Betting on companies’ financial futures should be outlawed

Tom Dalrymple.jpg

Not totally of course – I’m not advocating the repeal of capitalism. But the sort of thing that has infuriated Tom Dalrymple, the chairman of Scottish airline flyglobespan, should be. What he’s complaining about is bookmakers offering odds on a company’s collapse.That’s altogether different from the stock market. Whatever else about the market, it does represent the wisdom (or lack of it) of crowds, and it does require a serious stake for anyone to be a player. And the costs of getting it wrong are, as a result, significant. (Like anyone needs telling this week!)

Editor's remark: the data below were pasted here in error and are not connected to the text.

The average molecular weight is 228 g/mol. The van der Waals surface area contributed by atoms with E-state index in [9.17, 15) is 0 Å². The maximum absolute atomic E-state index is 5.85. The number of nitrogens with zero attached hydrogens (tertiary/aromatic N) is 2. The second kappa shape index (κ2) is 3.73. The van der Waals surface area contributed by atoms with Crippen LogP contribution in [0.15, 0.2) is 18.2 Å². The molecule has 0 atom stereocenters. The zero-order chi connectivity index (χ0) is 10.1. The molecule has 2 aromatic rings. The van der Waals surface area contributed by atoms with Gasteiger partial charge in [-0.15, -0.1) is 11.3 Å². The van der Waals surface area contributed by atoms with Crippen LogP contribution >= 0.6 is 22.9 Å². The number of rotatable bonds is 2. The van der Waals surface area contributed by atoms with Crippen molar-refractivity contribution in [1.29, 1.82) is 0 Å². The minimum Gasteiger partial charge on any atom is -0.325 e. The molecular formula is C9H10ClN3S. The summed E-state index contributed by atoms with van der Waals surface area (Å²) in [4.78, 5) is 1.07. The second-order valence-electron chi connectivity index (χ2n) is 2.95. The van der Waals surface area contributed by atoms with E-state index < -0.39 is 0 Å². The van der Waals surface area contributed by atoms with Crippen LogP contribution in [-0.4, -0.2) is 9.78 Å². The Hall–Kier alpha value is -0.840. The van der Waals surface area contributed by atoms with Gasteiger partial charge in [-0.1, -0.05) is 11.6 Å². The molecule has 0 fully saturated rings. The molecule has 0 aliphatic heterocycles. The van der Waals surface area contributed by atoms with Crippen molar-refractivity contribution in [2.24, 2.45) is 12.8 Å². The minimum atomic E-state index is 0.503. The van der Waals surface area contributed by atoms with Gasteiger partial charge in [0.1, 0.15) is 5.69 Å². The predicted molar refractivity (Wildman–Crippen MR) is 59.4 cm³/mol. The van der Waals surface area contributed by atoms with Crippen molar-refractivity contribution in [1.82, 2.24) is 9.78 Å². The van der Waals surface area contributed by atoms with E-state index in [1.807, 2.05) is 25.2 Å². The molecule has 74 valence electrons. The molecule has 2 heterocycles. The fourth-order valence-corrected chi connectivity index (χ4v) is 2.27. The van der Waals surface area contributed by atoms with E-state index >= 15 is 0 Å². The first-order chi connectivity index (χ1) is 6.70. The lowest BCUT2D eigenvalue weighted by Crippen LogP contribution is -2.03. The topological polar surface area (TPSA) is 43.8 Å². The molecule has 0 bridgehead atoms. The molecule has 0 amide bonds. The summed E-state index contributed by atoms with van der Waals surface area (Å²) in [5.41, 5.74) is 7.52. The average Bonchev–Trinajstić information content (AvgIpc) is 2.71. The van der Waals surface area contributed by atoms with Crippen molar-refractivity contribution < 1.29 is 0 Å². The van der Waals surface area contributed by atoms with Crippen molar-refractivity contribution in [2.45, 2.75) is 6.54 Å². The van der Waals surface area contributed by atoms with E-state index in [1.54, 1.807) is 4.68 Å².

Furthermore, having your well-being speculated about is part of the price of accessing investors’ funds when you float your company. Nobody’s making you do that.

Public betting on the demise of a company is a different question altogether. The entry fee for the punters is close to negligible but, more importantly, there is no cost to the bookmaker of issuing odds.

The mere act of issuing odds, however, is potentially lethal to the company named. Typically a small airline finally dies when suppliers pull the plugs on fuel, handling, or air traffic control. Sometimes they do that for non-payment of bills, and sometimes they just demand cash because of market rumours. Not everyone has that cash and then the game is up.

The actions of Paddy Powers in taking cheap bets on which airline is likely to go bust next carry a substantial risk of being self-fulfilling. Corporate failure is not a trivial matter. It wrecks livelihoods and destroys commercial value. Betting on it should be banned.

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